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Thank goodness for NFL football!

By Paul A. Ibbetson
web posted September 19, 2011

National League Football may be nothing more than temporary escape for the average America when we must face the rigors of our country's economic crisis, but it helps. This semi-barbaric, violence-laced competition comes just in time and ironically also delivers its own unique, positive message. First, football is truly an American phenomenon. Unlike soccer, the sport that is so popular across the world with its infrequent scoring, rules that forbid the laying on of hands, and the even more bizarre acceptance of ties, (where everyone goes home a loser), our football is made of different, or should I say, better stuff.

Similar to the psyche of the America people, football is a game where the winners and losers are decided on the field of play and not by politicians making midnight deals behind closed doors. If teams have an equal score at game's end, the National Football League authorizes the deliciously ruthless, but very definite rule of "sudden death." Yup, NFL football fans will go home either happy or mad from their game but never with a politically correct score sticker that says, "Everyone's a winner just for coming out and trying. It was a well-played tie."

Football embodies the traditional American economic standard of the famous bottom line, the finality of outcomes that are the result of the tenacious competitiveness of the free market. NFL teams spend as much time jockeying for American talent in the draft as they do molding that talent in practice and making their players perform in game competition. This wondrously unique ballet of acquisition, training, strategy, and implementation unfolds week after week before fans who sit entranced on metal seats in crisp airy stadiums, as well as others who spill popcorn on their living rooms floors while perched on the edges of their couches, rooting their favorite teams to victory. NFL football reinforces with blitzing clarity and precision the words of George C. Scott in his Patton persona when he said, "Americans love a winner, and will not tolerate a loser."

It is certainly not "off-sides" here to mention that the start of the NFL season will employ thousands of people, ranging from those hired by large manufacturers to private vendors who sell individual wares. In truth, the economy will get more positive yardage from this year's NFL season than from Obama's offered stimulus programs. As important as jobs are, football also brings forth that pulse quickening air of competition that combine with a sense of the unknown, as we watch the potential of our favorite players and teams try to rise to greatness through victory. President Barack Obama would be wise to avoid attempting to schedule his future "addresses to the Nation" during NFL games and again for two reasons. The first being that Obama's mantra for the country runs counter to the NFL's as a nation of winners who will always fight the notion that they should strive no higher than to be merely average. Secondly no one likes a coach who calls the same play (socialism) on every down. Barack Obama's answers to the economic problems of America are painfully repetitious and as self-destructive as choosing to run the ball on fourth down with fifty yards still to go.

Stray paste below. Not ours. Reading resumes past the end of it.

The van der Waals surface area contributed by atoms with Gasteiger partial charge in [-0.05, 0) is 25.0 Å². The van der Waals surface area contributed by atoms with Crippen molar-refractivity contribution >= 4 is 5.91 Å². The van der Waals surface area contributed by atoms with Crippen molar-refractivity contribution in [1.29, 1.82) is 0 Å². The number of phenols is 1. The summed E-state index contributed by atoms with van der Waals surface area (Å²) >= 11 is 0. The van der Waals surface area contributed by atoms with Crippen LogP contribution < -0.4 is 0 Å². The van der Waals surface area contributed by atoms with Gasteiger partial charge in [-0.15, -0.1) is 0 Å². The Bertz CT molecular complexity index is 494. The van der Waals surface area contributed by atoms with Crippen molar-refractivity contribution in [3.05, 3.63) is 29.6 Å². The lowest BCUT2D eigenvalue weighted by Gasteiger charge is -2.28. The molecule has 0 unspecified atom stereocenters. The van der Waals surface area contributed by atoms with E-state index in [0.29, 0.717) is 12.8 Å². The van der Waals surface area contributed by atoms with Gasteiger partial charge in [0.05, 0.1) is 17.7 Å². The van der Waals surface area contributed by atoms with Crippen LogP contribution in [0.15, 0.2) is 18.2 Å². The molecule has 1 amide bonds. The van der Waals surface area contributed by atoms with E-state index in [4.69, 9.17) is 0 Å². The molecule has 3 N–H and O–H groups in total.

I hope that as fans across the country begin to invest themselves once again into their own teams and the statistical world of truth and fantasy that NFL football produces that they will take another moment to realize the uniqueness of what this sport does bring to the country. NFL football is the embodiment of the ruckus and flamboyant nature of the American cowboy, combined with the mass marketing skills as embodied by Henry Ford and the automotive explosion. I, for one, am very happy to take a moment to watch running backs hit the high gears in the open lane while linebackers steamroll unsuspecting quarterbacks, or watch quarterbacks "go deep" with the entire game on the line. There is little political correctness in this sport after the snap of the ball, and I doubt any member of the United Nations could make it through four quarters. Throw a flag if you will, but I say that this truth is just another reason why we love this game so much. NFL football is a truly unique American sport, and as this country sits mentally and economically at its own low point in current history, the beginning of the NFL's season has come this year just in time. ESR

Paul A. Ibbetson is a former Chief of Police of Cherryvale, Kansas, and member of the Montgomery County Drug Task Force. Paul received his Bachelor's and Master's degrees in Criminal Justice at Wichita State University, and is currently completing his Ph.D. in Sociology at Kansas State University. Paul is the author of several books including the 2011 release "The Good Fight: Why Conservatives Must Take Back America." Paul is also the radio host of the Kansas Broadcasting Association's 2008, 2009, 2010 and 2011 award-winning radio program, Conscience of Kansas airing on KRMR The Patriot 105.7 FM, www.ibbetsonusa.com. For interviews or questions, please contact him at ibbetson105.7@gmail.com.


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